By Lilly Combs
The longest government shutdown in American history has just ended, and it has certainly left its impact on the country. The shutdown was caused by an impasse over a spending bill for President Trump’s border wall. During the shutdown, funding for most government agencies is stopped, including pay for some disabled military veterans. Government workers and agencies have not received any money since December 23. Many of these veterans rely on this source of income because they are not fit to work.
Shanna Matthews is a disabled combat vet living in Farmington. She was diagnosed with Post Traumatic Stress Disorder (PTSD) after coming back from her service. It is difficult for her to work because her PTSD can be triggered by confrontation from others, big crowds, and loud noises. She said that leaving the security of her own home makes her feel very uncomfortable. She suffered from a Traumatic Brain Injury, which makes it difficult for her to talk on the phone because it has lessened her auditory skills. Shanna said she was “surprised and relieved to learn that my medical team at the Veteran Affairs office were all still working and unaffected.” This meant that she could still get her medication and got to her appointments. However, she ended up being more worried about her pay. Because it is difficult for her to work, she relies on government funding. She said, “I was still receiving my pay but rumors circulated that there was an allocated budget- that could eventually run out if things don’t get figured out.” So, while she was still receiving her pay, she had to live with the anxiety that that luxury might soon stop.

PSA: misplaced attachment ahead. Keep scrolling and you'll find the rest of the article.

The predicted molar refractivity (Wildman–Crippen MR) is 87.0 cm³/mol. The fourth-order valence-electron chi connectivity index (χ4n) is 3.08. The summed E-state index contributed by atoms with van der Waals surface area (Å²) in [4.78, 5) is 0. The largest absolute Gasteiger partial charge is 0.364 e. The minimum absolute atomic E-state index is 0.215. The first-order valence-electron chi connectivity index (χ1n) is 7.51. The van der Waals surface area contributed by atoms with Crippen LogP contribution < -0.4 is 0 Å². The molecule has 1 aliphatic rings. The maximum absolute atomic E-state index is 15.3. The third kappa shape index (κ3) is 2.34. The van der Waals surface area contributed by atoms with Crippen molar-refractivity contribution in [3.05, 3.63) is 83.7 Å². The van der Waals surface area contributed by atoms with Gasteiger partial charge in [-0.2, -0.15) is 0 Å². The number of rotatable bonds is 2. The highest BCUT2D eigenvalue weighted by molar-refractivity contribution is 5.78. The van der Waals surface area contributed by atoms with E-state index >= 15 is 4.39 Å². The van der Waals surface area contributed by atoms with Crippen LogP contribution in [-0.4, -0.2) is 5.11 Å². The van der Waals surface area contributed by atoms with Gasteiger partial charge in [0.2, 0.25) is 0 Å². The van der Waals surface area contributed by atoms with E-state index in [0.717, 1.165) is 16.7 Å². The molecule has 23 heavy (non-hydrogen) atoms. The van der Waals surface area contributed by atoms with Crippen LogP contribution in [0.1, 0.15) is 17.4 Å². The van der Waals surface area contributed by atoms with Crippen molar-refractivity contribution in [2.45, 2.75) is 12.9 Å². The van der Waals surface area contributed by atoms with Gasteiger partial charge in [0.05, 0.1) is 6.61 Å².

Other people in the country were not so fortunate. Federal workers went without pay for several weeks, and citizens that relied on food stamps were worried they may not receive them in the coming weeks. They received February food stamps in January, so now they have to make sure to make those last until the end of the month.
While all seems well in the world now that the government has re-opened, things may not be as bright as they appear. The first thing to consider is that the shutdown cost the U.S. economy $11 billion. Additionally, it cost business owners some money that could cause them some trouble. It may take federal agencies a while to get their footing back, according to USA Today. To make matters worse, the shutdown could start again. The Senate and House are working to compromise on a border plan, but there’s only a small chance that they will come to a conclusion. Trump told the Wall Street Journal that “I personally think it’s less than 50-50,” describing the odds of the groups to make a decision.